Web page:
Fall is the best time to visit Wenatchee, with bustling orchards and farms that export more apples than anywhere else in the world. The leaves begin to change colors by mid-September as the beautiful autumn is evident in the atmosphere. It is routine to encounter wildlife in the natural preserves during the fall nights and mornings. Pack warm clothes for breezy evenings and cold nights. Expect temperatures to drop with each passing day in September in Washington.

October is the time of peak fall foliage in Washington as the wet season beings in the state. Aspens, maples, larches, and many other trees display brilliant shades of red, orange, yellow, gold, and purple. Washington is one of the best places in the United States for fall visits, with its broad palette of colors in the backdrop of panoramic mountains.
The average high temperatures are in the warm range of 52°F (11.1°C) to 62°F (16.7°C), while average low temperatures register in the cold 32°F (0°C) to 42°F (5.6°C). The skies are partly cloudy as the sunshine is moderate, and the breezy wind adds to the joy of driving through the scenic byways.
The harvest season is underway, and there is scarcely another period in the year with abundant food, fruits, and wine. Days gradually become shorter by the end of October in Washington with even a few incidences of snow. A light sweater or a rain jacket is handy as the temperatures drop sharply after sunset.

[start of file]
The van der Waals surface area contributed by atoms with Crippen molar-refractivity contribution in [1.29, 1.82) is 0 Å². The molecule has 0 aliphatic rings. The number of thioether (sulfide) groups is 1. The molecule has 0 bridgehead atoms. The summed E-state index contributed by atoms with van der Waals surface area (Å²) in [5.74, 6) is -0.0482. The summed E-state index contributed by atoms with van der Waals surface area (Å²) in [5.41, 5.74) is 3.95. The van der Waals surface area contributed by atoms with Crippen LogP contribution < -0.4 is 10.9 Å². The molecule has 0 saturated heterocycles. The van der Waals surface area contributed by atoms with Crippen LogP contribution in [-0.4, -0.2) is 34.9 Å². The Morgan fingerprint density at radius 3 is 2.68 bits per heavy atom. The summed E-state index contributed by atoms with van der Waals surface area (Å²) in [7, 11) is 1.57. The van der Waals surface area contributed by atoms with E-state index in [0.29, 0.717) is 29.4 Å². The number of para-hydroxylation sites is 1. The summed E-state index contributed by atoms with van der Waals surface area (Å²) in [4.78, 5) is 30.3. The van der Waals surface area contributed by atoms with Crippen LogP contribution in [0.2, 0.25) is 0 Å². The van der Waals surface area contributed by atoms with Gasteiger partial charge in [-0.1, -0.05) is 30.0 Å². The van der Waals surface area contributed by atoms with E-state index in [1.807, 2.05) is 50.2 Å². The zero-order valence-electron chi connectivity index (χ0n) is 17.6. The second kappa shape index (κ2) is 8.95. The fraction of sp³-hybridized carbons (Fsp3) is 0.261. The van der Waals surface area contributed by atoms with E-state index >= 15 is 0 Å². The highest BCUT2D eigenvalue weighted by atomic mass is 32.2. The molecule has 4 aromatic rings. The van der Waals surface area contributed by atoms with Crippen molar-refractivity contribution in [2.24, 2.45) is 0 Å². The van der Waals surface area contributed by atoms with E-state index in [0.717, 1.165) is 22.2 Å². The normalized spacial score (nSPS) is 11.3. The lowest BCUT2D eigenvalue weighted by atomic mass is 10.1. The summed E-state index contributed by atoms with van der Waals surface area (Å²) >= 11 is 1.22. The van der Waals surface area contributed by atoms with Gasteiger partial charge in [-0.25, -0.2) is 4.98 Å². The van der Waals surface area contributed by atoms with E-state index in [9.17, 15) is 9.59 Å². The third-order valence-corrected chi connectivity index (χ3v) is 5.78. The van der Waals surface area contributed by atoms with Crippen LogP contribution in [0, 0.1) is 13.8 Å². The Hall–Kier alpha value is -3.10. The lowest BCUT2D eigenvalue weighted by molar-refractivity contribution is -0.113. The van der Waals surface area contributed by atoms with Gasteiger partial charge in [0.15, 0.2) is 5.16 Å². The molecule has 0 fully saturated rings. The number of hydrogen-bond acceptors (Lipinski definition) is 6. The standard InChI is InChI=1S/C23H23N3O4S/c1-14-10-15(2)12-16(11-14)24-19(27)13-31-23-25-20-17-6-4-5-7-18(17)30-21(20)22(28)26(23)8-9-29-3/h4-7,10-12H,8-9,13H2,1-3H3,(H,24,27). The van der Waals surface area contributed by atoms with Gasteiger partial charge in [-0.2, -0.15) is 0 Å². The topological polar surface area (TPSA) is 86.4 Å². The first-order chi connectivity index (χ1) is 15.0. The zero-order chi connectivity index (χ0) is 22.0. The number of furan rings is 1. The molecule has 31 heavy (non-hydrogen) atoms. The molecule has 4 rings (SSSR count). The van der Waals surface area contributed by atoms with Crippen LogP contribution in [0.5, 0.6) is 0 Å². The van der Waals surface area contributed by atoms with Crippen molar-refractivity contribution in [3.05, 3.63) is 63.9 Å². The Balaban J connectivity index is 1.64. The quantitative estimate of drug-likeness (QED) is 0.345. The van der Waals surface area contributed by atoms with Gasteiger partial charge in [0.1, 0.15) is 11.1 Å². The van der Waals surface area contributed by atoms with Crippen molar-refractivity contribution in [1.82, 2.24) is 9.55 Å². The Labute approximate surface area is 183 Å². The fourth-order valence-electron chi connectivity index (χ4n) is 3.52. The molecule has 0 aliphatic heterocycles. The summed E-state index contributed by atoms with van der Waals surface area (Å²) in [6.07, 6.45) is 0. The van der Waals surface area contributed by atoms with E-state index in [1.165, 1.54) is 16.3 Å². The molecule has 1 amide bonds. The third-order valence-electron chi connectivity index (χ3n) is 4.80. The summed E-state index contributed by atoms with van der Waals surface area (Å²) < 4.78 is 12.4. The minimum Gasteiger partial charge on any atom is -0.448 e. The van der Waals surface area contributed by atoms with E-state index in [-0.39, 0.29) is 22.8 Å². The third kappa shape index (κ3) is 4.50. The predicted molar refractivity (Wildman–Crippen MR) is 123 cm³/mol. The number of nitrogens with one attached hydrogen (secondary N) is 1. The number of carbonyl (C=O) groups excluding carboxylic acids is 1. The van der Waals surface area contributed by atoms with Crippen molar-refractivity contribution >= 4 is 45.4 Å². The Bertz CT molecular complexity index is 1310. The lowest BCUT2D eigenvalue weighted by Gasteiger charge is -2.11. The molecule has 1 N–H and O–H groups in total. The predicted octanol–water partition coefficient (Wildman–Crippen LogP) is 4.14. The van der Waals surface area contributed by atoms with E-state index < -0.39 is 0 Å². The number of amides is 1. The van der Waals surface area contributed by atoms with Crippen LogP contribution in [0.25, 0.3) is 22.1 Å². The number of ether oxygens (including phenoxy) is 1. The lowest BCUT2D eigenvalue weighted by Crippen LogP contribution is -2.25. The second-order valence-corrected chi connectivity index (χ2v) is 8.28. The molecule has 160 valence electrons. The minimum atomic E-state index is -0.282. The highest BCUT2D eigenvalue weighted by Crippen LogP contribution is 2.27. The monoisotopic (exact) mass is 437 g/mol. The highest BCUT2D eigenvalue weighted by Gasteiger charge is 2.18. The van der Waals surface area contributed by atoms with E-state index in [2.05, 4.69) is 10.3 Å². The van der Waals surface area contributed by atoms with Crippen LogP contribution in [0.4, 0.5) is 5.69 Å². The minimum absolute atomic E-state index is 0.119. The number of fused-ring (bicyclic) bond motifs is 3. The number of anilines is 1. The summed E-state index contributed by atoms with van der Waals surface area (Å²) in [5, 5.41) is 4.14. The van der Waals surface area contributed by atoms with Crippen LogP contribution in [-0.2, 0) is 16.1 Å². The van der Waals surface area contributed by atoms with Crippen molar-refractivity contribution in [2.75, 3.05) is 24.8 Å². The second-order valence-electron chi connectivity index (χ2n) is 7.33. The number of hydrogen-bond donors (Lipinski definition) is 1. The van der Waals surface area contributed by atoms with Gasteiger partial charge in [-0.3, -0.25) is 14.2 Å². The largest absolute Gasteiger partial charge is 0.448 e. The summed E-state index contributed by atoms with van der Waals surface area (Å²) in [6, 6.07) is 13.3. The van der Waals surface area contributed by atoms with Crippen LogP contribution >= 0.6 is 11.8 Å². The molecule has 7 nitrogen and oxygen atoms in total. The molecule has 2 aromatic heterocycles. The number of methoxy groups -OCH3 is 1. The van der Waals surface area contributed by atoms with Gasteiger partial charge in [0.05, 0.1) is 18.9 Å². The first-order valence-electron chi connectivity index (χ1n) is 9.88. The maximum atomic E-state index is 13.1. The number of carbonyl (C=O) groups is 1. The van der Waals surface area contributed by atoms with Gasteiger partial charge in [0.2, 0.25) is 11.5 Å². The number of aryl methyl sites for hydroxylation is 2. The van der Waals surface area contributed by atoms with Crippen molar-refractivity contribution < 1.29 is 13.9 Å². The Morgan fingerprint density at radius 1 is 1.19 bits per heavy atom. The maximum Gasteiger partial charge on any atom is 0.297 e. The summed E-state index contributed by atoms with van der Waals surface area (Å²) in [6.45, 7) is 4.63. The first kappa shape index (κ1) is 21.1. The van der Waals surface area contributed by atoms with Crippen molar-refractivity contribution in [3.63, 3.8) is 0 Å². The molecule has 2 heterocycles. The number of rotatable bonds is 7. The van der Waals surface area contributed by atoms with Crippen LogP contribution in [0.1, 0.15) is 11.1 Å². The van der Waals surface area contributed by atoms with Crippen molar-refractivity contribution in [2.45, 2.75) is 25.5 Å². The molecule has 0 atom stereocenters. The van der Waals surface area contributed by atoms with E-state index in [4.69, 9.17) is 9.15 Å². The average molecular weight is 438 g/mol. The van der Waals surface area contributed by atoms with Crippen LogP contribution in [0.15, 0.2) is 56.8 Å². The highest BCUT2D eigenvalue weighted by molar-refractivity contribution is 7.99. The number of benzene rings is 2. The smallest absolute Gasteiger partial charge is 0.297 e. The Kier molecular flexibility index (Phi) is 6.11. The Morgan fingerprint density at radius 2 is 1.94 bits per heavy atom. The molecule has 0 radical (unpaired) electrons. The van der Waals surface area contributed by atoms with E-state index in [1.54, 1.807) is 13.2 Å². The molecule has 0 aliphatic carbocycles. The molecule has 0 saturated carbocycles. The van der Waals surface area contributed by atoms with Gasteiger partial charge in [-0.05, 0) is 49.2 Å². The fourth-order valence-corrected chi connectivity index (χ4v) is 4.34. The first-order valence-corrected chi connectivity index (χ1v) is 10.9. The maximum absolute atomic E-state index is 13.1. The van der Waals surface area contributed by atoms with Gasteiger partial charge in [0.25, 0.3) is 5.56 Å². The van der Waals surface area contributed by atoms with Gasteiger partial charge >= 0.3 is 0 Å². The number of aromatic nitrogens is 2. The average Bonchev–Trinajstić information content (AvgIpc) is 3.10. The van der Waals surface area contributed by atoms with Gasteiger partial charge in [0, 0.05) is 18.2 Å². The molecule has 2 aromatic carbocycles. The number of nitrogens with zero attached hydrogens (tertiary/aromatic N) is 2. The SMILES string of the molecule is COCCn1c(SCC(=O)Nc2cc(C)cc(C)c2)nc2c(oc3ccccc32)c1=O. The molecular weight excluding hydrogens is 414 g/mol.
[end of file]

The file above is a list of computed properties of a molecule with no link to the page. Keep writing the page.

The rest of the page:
November sees cold weather in Washington as the autumn season wanes steadily. The temperatures are in the average range of 30°F (-1.1°C) to 43°F (6.1°C) in the state. Spokane in the east averages between 30°F (-1.1°C) to 42°F (5.6°C), while Grayland in the west is between 40°F (4.4°C) to 53°F (11.7°C).
Late fall brings significant precipitation that averages 6.2" (157.5mm) in the state. The west coast and the Cascades region see 15" (381mm) to 20" (508mm) of rainfall, while Puget Sound receives between 5" (127mm) to 7" (177.8mm).
The first snowfall of the season occurs in many areas, with an average of 10" (254mm) in Leavenworth and a massive 120" (3048mm) in Mount Rainier. The skies are mostly cloudy, with 6 to 8 sunny days in the month. High Mountain trails close by November end as rain and snowfall pick up considerably.
Pack in layers as the nights are occasionally freezing and the evenings are cold. Budget travelers find November reasonable with fair weather and cheap accommodations in Washington as the crowds dwindle.

December is the wettest month of the year in Washington with an average of 6.5" (165.1mm) of rainfall in the state. The winter is severely cold, with gray skies, ample rain, and abundant snow.
The average high temperatures are in the 31°F (-0.6°C) to 41°F (5°C) range, and the average low temperatures are in the 20°F (-6.7°C) to 30°F (-1.1°C) zone. Winthrop is one of the coldest places in the eastern part, with average temperatures in the 14°F (-10°C) to 29°F (-1.7°C) zone. The coastal regions are warmer than the rest due to proximity to the Pacific Ocean.
Lower slopes of the Cascade Mountains record 15" (381mm) to 20" (508mm) of snowfall, while higher ones report 100" (2540mm) and above. Sunny days are few and far between, with mild sunshine at the most.
Long Beach sees few tourists with 12" (304.8mm) of rainfall. However, the snow depth makes skiing one of the most popular activities in December in Washington. Expect the cold and precipitation to last for long periods.